The planet Venus is just shootin' the bull this week. Tonight, in fact, it's shootin' between the celestial bull's two most prominent features: its orange eye and its sparkling shoulder.
Venus is the "evening star," so you won't have any trouble finding it. It pops into view fairly low in the west just minutes after sunset.
Venus is charging eastward against the background of stars right now -- the result of the relative motions of Venus and Earth in their orbits around the Sun. And if you look carefully, you can see the shift in Venus's position from night to night.
Tonight, it's about halfway between the star Aldebaran and the Pleiades star cluster.
Aldebaran, which is to the upper left of Venus, represents the bull's eye. It's a stellar giant, which means that it's nearing the end of its life. Changes in its core have caused its outer layers to puff up like a balloon. As Aldebaran expanded, its surface got cooler, so the star shines bright orange.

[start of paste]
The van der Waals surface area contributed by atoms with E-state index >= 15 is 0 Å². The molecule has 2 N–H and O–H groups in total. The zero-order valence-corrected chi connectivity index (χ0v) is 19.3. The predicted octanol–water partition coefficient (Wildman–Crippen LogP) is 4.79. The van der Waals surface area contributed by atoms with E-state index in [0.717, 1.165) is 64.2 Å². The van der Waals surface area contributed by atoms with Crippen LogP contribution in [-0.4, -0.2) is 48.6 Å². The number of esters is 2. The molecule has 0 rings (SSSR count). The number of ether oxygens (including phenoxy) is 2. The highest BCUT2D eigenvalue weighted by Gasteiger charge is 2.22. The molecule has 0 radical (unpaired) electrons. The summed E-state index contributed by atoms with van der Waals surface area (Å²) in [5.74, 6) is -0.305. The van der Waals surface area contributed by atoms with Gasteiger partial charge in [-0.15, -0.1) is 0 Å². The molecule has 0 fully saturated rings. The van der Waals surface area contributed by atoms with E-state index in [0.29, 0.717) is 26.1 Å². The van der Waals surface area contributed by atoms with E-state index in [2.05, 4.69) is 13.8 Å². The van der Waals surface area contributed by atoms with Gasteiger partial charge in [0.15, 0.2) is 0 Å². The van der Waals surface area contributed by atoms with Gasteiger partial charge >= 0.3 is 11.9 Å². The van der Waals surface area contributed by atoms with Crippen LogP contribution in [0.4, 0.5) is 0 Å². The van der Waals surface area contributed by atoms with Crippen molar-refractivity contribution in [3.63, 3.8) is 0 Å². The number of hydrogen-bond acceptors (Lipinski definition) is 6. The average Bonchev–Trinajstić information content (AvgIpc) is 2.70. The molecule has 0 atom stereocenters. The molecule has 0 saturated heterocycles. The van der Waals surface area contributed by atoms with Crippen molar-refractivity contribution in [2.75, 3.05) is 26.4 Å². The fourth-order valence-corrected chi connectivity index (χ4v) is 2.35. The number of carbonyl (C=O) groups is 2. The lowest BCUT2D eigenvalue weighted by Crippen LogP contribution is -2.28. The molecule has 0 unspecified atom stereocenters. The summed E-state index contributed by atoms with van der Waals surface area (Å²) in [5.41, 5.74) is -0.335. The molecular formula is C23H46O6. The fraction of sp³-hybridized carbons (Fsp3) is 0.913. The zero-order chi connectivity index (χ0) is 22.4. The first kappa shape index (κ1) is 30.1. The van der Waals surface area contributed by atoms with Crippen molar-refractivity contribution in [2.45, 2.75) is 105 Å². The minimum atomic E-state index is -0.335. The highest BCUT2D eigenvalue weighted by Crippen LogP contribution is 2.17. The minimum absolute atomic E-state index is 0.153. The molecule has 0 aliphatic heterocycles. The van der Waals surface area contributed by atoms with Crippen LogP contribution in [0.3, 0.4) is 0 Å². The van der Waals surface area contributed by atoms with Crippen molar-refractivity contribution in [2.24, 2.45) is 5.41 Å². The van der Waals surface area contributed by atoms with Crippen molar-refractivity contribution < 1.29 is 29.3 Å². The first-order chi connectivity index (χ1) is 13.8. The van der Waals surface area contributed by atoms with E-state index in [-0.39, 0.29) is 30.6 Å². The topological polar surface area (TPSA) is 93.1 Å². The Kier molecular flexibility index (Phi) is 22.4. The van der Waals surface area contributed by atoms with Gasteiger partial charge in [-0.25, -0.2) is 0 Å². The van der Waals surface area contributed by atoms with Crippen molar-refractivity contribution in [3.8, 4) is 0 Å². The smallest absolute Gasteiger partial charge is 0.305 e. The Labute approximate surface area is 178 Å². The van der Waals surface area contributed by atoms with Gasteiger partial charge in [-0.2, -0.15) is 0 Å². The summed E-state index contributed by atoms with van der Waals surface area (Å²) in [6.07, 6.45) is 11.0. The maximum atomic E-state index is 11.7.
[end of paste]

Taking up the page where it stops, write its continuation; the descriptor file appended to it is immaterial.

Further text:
The Pleiades, to the lower right of Venus, is a family of hundreds of stars. All of them are much younger than the Sun, and they travel through space as a group. A half dozen of its stars are visible to the unaided eye, but binoculars reveal many more -- turning the bull's shoulder into a buzzing swarm of stars.
Venus will move up past Aldebaran over the next three nights. After that, it'll continue its eastward sprint, traveling up the bull's horns during the first half of May.
Script by Damond Benningfield, Copyright 2010
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